Augusta narrowly maintained a level of control over its ambulance service Thursday when a regional council voted 10-8 to designate the consolidated government as the EMS “zone provider” in Augusta-Richmond County.
Current provider Gold Cross EMS also bid for exclusive access to the zone and plans to appeal the council’s decision to the Georgia Department of Public Health, CEO Vince Brogdon said.
“Our goal for acquiring the zone was to protect our business, our employees and the community,” Brogdon said. “We’re kind of left hanging, and we’ve got millions invested.”
Martinez-based Gold Cross has held the ambulance contract in Augusta since 2006 as a “co-zone provider” with Augusta. The city runs a few ambulances, but Gold Cross handles most calls for emergency medical service and receives an annual subsidy under the contract to cover the care they provide to indigent patients.
The vote Thursday ended the uncommon “co-zone provider” arrangement, the only one of its kind in Georgia besides an Athens, Ga., agreement between two hospitals that includes a call distribution plan, according to Ernie Doss, the Region 6 EMS program director.
The council opted in August to reopen the zone to bids in part because Augusta and Gold Cross couldn’t agree on a distribution plan for calls for service.
On Thursday, the council declined to consider a bid from Priority Care EMS, which sought to serve a five-mile radius around substations on Deans Bridge and Pleasant Home roads. The council did not want to create multiple zones, Doss said.
Voting against the bid award Thursday was former Augusta Emergency Management Director Pam Tucker, now director of Columbia County’s Emergency and Operations Division and manager of that county’s ambulance contract.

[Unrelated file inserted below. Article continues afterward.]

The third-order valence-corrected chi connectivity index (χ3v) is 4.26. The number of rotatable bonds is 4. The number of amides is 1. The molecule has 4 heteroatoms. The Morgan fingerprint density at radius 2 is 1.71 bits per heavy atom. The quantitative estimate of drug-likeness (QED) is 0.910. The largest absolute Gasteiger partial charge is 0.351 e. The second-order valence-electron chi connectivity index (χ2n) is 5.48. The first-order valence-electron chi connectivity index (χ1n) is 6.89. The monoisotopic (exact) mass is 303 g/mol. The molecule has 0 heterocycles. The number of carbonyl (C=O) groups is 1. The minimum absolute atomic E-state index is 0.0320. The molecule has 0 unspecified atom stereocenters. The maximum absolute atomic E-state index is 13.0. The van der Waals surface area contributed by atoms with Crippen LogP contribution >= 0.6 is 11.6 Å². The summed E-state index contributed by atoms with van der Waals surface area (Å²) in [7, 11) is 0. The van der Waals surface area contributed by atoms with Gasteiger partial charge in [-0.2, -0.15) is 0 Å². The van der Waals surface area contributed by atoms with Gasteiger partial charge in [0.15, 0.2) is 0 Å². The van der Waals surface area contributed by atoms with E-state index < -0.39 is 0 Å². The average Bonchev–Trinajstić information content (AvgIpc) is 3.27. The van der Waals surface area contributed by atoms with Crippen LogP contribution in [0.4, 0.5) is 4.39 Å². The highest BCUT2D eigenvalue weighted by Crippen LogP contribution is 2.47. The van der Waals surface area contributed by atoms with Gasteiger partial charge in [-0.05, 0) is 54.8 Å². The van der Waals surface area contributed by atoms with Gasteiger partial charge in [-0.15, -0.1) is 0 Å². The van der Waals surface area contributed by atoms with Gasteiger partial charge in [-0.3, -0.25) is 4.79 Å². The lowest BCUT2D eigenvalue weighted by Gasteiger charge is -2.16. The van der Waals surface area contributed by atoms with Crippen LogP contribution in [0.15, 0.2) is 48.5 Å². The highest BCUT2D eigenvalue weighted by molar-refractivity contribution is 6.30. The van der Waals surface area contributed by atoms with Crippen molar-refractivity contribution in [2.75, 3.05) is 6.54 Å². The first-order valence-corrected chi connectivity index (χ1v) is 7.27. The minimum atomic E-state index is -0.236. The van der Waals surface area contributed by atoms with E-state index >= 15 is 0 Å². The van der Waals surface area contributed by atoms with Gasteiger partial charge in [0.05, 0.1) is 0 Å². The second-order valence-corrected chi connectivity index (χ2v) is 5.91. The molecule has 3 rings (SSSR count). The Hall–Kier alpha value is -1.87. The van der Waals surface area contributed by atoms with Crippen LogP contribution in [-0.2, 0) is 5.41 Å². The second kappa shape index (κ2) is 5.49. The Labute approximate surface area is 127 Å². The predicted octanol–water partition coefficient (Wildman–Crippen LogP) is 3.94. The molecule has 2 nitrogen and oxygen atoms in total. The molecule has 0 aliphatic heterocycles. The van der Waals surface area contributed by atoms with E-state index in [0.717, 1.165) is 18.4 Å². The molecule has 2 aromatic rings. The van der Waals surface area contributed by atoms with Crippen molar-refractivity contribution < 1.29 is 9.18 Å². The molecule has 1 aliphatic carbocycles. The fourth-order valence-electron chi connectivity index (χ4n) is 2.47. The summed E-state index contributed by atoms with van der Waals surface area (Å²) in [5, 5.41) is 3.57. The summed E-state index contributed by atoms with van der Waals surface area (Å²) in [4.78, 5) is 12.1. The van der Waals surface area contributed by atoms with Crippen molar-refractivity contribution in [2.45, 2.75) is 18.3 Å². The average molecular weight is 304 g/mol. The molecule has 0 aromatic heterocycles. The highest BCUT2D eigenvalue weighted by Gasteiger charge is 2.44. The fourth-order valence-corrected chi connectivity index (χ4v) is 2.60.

Tucker’s no vote was “basically because Gold Cross is our private ambulance service, and I am so happy with the service they provide, the personnel that they have, all the paramedics, the equipment, the latest technology,” she said. “They do everything in that contract.”
The council did not consider a recent Augusta Commission decision to renegotiate a contract with Gold Cross, Tucker said. City Administrator Fred Russell has said that agreement is being finalized, but Brogdon said Thursday that it had not yet been, creating uncertainty for the company.
The appointed council does not record how its members vote, only abstentions. With six abstentions, including three for no known reason, the vote could have easily gone another way.
Abstaining were Gold Cross employees Brogdon and Carl Wagster; Richmond County sheriff’s Capt. Scott Gay; Jenkins County EMS Director Henry Young; University Hospital EMS liaison Jennifer Weeks and Augusta Fire Chief Chris James.
Asked by Brogdon to abstain, James commented on the irony of there being only one Augusta representative – 911 Director Dominick Nutter – voting Thursday on who provides the lifesaving service in Augusta-Richmond County.
The city’s proposal to the council guaranteed 240 ambulance hours a day, with a minimum of six ambulances during non-peak hours and a minimum of 10 during peak hours. Gold Cross’ bid specified keeping eight to 15 ambulances in service, without reference to hours.
The city’s bid of a range “allow(s) our subcontractor to have leeway to meet peak demand,” said Jody Smitherman, the city attorney working on the issue.
James last year pushed the commission to re-examine the agreement with Gold Cross, and commissioners voted to put it out for bids.
Richmond County Neighborhood Association Alliance President Melvin Ivey, now a candidate for the District 4 commission post, started a petition against the “monopoly” that demanded a contract with specific call priority definitions lacking in the existing contract.
Earlier this year, however, commissioners cited satisfaction with Gold Cross’ performance when they authorized Russell to renegotiate a deal with the company.
Smitherman said Augusta sought to win the zone to hold its contracted provider accountable. The city has no issues with Gold Cross’ performance but wants “to ensure that the citizens are provided contractually-required response times and contractually-required minimum numbers of ambulances, and that there’s a mechanism to require those minimums.”